A City-Community Response Table meets daily and includes representatives from more than 30 agencies across Toronto and 11 City divisions. This group is working together to identify new and emerging issues affecting vulnerable Torontonians during the COVID-19 emergency and to plan city-wide responses to address and resolve these issues.
Residents who need to access, or are seeking information on, social and community supports and services, should call 211 for non-emergency requests and information. 211 is a 24/7 help line and web service that connects residents to social and community services.
211 is working closely with community agencies to ensure they are continually updating their database with the most up-to-date programming and resource information.
Resources for Seniors
For seniors not living in long-term care facilities, the City continues to provide essential support services to seniors requiring assistance with personal care, medication reminders, and safety checks through our Supportive Housing program. Many community agencies offer supports to seniors including Meals on Wheels, transportation to appointments, personal support, and adult day programs. Seniors and caregivers should check with the individual agencies to confirm continuity of service delivery. Call 211 (available 24/7 in 150+ languages) to obtain up-to-date information.
Other resources for seniors include:
Toronto Seniors Helpline:416-217-2077 or 1-877-621-2077, for support and referral to services
Local Health Integration Network (LHIN) Home Care: 310-2222 (no area code required) to find out about services in their area
Distress Centres of Toronto: 416-408-4357, 416-408-HELP
Seniors Safety Line (Elder Abuse Ontario): 1-866-299-1011
Physical Distancing – We All Need to do Our Part
To reduce the spread of COVID-19, we need everyone to stay home, as much as possible. Avoid close contact and keep a distance of 6 feet (2 metres) from others. Everyone has a role to play. The actions you take will protect you, loved ones and those most vulnerable in our community. It’s time to step up, not out. #StayHomeTO
Limit your trips outdoors
- Minimize trips for groceries, medication and other essentials, ideally to once a week
- Offer to pick up essentials for neighbours, especially vulnerable community members
- Ideally, order supplies online
- Avoid crowded places when exercising or walking the dog outdoors
- Consider doing aerobics or online exercise classes at home
- Limit the number of people in elevators to keep distance and use an elbow to press buttons
- Wash or sanitize your hands when entering and exiting buildings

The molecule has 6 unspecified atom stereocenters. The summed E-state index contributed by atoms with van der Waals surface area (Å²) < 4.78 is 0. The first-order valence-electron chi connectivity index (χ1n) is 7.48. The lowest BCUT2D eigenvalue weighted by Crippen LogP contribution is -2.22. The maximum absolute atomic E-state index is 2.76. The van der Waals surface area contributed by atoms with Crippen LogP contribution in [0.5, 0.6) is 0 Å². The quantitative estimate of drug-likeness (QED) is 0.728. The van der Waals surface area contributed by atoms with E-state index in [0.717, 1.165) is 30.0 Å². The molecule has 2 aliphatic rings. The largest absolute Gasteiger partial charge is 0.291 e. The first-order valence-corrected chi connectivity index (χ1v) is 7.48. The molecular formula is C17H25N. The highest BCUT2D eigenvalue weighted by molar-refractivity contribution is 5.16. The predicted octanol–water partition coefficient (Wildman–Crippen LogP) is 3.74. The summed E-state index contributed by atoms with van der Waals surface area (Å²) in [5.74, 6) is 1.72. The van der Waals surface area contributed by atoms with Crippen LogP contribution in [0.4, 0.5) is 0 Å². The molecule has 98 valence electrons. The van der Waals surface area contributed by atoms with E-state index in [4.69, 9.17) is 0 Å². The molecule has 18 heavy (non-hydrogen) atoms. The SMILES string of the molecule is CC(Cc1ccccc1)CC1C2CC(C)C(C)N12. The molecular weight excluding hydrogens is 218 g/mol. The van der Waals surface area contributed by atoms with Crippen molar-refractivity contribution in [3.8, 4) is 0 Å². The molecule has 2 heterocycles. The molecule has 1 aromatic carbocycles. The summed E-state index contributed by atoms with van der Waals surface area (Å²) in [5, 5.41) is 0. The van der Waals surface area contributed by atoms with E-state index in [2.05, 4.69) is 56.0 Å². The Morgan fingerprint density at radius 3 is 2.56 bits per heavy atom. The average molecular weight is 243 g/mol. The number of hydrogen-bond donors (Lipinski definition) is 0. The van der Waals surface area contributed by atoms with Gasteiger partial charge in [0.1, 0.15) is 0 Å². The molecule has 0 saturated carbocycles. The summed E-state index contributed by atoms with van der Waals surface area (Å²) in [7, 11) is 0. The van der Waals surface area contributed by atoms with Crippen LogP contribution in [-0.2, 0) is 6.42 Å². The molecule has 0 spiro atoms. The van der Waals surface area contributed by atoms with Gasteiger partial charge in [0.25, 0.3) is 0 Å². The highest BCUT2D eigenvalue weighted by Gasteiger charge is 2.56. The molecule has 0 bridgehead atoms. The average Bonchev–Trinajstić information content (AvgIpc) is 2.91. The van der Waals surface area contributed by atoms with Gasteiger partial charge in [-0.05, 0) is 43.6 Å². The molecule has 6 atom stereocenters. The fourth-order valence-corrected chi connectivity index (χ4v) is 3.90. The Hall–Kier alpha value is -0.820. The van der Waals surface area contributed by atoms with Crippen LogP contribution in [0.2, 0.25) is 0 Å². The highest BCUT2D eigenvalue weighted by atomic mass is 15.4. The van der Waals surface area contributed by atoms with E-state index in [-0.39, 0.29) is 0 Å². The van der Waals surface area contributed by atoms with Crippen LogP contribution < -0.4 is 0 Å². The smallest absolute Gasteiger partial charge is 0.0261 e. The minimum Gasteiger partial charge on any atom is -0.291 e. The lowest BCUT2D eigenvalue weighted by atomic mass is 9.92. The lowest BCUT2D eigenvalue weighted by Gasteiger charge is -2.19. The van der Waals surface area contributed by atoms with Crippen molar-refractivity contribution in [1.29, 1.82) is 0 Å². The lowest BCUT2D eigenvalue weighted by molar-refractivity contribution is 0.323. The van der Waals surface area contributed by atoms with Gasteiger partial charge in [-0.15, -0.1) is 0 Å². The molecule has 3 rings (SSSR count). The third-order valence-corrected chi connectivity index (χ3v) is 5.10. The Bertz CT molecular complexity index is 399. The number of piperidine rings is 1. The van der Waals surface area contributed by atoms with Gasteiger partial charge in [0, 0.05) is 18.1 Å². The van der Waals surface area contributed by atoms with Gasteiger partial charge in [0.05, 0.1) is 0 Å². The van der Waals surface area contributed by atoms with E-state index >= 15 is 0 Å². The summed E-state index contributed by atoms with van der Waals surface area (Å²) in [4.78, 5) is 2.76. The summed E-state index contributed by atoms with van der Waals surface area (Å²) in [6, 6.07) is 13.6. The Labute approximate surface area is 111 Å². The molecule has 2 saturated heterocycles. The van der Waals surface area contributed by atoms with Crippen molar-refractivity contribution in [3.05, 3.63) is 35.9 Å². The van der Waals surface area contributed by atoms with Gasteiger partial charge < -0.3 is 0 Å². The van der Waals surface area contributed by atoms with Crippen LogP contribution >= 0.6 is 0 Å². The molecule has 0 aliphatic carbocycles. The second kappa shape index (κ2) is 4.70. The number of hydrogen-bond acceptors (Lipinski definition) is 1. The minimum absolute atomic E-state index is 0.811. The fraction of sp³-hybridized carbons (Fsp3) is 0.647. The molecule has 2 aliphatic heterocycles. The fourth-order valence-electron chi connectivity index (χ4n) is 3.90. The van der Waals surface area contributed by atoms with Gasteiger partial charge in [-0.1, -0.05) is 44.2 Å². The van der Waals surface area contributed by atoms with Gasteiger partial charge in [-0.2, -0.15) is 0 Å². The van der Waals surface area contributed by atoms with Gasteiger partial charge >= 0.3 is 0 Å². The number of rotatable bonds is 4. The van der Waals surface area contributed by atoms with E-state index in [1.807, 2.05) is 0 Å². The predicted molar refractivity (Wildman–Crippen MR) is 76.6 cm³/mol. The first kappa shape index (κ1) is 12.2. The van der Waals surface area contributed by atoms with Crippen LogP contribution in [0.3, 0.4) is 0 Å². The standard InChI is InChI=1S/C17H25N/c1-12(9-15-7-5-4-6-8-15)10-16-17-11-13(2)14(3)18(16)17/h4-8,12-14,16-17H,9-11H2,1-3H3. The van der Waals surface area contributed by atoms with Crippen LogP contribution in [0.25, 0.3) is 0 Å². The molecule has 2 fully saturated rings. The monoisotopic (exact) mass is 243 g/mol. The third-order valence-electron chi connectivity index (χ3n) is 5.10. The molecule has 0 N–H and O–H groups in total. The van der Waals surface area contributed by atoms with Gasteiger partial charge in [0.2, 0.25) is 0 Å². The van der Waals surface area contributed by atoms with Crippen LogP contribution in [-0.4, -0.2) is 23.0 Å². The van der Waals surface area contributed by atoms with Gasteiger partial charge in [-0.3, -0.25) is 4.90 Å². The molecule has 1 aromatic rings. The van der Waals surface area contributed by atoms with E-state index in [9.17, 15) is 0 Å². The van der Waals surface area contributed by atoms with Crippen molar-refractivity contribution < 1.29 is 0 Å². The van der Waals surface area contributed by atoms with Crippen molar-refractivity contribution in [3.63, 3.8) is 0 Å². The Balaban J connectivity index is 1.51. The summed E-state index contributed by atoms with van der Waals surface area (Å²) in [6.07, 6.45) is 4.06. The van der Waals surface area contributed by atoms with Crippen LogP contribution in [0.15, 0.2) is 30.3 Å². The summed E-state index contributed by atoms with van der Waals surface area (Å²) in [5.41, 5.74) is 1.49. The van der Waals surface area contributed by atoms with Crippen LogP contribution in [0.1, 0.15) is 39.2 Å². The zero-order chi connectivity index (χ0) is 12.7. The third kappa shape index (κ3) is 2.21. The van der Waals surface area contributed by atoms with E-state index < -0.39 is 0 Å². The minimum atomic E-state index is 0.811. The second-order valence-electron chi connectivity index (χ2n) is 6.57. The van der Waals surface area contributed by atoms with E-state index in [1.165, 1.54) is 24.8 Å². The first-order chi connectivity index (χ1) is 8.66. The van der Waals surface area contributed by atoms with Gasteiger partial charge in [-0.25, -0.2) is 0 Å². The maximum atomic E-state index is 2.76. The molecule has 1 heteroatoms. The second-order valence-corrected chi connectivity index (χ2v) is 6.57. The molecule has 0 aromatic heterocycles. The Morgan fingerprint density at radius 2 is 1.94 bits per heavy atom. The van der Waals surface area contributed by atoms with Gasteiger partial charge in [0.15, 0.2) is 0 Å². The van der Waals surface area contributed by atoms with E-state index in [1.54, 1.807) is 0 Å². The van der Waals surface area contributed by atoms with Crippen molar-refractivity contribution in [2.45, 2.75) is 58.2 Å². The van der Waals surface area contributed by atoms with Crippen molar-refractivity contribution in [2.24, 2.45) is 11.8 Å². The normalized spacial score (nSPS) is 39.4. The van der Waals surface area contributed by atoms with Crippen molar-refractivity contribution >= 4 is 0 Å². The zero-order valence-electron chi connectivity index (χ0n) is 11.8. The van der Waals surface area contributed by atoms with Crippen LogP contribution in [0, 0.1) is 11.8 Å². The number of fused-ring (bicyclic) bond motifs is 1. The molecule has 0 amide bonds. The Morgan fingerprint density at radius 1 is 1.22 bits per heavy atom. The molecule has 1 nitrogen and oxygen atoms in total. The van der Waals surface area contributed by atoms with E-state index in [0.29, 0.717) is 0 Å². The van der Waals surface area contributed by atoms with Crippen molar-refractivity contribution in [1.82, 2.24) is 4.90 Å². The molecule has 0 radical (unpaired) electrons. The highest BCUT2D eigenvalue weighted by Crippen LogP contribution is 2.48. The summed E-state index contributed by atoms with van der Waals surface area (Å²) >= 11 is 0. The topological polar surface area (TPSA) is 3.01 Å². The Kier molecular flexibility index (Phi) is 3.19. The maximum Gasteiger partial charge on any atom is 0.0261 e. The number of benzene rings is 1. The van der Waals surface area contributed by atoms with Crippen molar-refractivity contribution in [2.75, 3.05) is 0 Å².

- Use tap to pay rather than handling money
- Greet others from a distance with a wave or a nod
When taking transit or taxi
- Travel during non-peak hours to avoid prolonged close contact with others
- Take shorter trips rather than one long trip
- With taxi and ride share, sit in the back and open windows
- Wash or sanitize your hands often and avoid touching your face
Avoid physical gatherings
- Work from home, if possible
- Facilitate virtual meetings (video or teleconferencing)
- Cancel all group gatherings, parties or playdates with other children
- Gatherings with more than 5 people are not allowed (excluding people who live together)
- Do not go to playgrounds
- Schedule virtual parties or playdates
- Connect with loves ones by phone, email video or social media
- Do not visit loved ones in long-term care homes, retirement homes or other care settings
If sick, stay home and self-isolate
- People are most contagious when they are sick, or 48 hours before they show symptoms
- Limit contact with household members
- Refer to fact sheets on how to self-isolate
What is Self-Isolation?
Self-isolation is when you have been instructed not to leave your home and to separate yourself from others, with the purpose of preventing the spread of the virus, including those within your home.
You must stay home and self-isolate if you have:
- A lab-confirmed COVID-19 infection, do not require hospitalization, and a medical practitioner has indicated that you can recover at home
- Symptoms of COVID-19, even if you have not been tested
- Been in close contact with someone who has tested positive for COVID-19 or has symptoms
- Travelled outside of Canada, including the United States, within the past 14 days
For your protection, you should self-isolate if:
- You are over 70 years of age
- You have a weak immune system
- You have a medical condition
Working Collaboratively for Spadina-Fort York
The rapidly-evolving COVID-19 response requires all levels of government to work closely together.
I am in regular contact with my Provincial and Federal counterparts regarding the evolving COVID-19 response and how to best support Spadina-Fort York residents, businesses, institutions, and organizations.
Please visit their websites for more information on the Provincial and Federal responses:
COVID-19 Information and Resources
Now is not the time for panic or misinformation. Now is the time to stay informed through credible sources, and to follow the advice of our public health professionals. Together we can limit the spread of COVID-19.
Please visit the Toronto Public Health COVID-19 website for the up-to-date information and resources: toronto.ca/covid-19
Government COVID-19 websites
Call if you develop symptoms.
Toronto Public Health Hotline
8:30 a.m. – 8 p.m.
Call if you have questions about COVID-19.
Outside City limits: 416-392-2489
Call if you have questions about City services.